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China changes law to allow married couples to have up to three children

The change comes as the world’s most populous country grapples with a demographic crisis.
Newborn Babies In Jingzhou Hospital
A medical worker takes care of a newborn baby lying inside an incubator on February 11, 2021 in Jingzhou, China.Huang Zhigang / VCG via Getty Images

China will allow married couples to legally have up to three children amid concerns that the number of working-age people in the world’s most populous country is falling too fast, consequently threatening its hopes of increased prosperity and global influence in the future.

The ceremonial legislature amended the Population and Family Planning Law on Friday as part of a decades-long effort by the ruling Communist Party to dictate the size of families in keeping with political directives.

Xinhua news agency, a Chinese state media organization, reported back in May that the law change had been approved during a Communist Party Politburo meeting chaired by Chinese President Xi Jinping.

The Communist Party has enforced birth limits since 1980 to restrain population growth. China's declining birthrate is partially a result of a one-child policy imposed in 1979. The country long touted such policy as a success in preventing 400 million additional births, thus saving resources and helping drive economic growth.

Couples who didn’t abide by the one-child policy faced losing their jobs and being fined. In some cases, mothers were forced to have abortions or be sterilized. A preference for sons also led parents to kill baby girls, leading to a massive imbalance in the sex ratio.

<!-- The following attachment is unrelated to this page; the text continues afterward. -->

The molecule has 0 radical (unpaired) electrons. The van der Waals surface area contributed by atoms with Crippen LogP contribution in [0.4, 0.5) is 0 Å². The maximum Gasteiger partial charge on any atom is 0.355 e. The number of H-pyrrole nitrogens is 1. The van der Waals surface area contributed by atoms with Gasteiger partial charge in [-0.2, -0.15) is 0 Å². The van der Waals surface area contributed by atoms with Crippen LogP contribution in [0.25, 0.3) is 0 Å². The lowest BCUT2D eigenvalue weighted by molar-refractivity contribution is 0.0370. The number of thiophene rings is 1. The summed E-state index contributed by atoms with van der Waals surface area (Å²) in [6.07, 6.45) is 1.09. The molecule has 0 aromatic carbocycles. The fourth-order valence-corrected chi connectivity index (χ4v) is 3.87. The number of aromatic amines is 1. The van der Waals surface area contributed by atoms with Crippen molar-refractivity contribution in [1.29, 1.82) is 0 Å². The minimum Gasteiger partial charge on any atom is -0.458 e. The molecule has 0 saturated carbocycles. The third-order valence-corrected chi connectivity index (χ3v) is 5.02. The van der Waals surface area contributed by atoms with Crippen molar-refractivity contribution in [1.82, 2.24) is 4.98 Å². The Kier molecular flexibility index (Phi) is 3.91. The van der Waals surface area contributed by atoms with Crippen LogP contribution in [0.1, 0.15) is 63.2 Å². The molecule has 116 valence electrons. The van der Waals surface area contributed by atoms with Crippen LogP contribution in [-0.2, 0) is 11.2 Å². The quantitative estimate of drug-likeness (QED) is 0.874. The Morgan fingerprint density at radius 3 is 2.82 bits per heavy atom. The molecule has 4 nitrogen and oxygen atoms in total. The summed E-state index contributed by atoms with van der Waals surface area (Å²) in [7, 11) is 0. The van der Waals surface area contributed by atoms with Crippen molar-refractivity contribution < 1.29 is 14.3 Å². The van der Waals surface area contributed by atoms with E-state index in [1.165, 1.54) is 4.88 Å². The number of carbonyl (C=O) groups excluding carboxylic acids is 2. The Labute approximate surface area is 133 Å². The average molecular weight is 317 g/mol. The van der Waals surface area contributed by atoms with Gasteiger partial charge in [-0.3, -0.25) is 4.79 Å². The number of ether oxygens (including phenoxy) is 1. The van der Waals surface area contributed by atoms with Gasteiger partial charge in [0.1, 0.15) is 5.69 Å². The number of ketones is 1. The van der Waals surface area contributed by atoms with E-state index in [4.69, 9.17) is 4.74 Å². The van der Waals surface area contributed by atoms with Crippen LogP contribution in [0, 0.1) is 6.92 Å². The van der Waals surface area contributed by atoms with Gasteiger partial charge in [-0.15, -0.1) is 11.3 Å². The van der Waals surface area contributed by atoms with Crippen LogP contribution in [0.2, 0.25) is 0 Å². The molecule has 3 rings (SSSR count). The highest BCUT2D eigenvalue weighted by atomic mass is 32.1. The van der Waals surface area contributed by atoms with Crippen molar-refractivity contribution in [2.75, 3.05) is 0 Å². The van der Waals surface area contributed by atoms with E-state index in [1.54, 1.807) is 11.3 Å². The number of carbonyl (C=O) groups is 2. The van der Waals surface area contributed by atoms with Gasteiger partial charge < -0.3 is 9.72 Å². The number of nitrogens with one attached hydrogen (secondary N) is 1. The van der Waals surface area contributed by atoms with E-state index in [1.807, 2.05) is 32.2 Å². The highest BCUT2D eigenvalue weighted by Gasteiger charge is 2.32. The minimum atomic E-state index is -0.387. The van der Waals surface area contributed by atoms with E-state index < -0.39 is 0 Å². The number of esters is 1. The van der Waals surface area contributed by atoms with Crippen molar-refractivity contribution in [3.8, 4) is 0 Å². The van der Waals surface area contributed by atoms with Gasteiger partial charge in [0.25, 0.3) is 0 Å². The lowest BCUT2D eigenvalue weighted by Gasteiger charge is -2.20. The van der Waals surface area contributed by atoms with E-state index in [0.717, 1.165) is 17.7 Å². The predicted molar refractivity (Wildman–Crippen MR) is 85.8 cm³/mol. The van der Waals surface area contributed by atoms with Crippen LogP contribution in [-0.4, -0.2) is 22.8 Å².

Restrictions in family planning laws were eased for the first time in 2015, allowing families to have up to two children as officials acknowledged the looming consequences of the plummeting birthrate. But that change did little to curb the country's declining birthrate.

Statistics show that there were 12 million births last year, down from 14.65 million in 2019, an 18 percent decline, continuing China's descent to a near six-decade low.

At the same time, the number of Chinese people over the age of 60 reached 264 million, accounting for 18.7 percent of the country’s total population in 2020, which is nearly six percentage points higher than in 2010.

During that same time period, China's working-age population fell to 63.3 percent of the total from 70.1 percent a decade ago.

A combination of these trends has caused an overwhelming fear that China will grow old before it becomes wealthy.

At its session Friday, the Standing Committee of the National People’s Congress canceled the leveling of fines for breaking the earlier restrictions and called for additional parental leave and childcare resources. New measures in finance, taxation, schooling, housing and employment should be introduced “to ease the burden on families,” the amendment said.

It also seeks to address longstanding discrimination against pregnant women and new mothers in the workplace that is considered one of the chief disincentives to having additional children, along with high costs and cramped housing.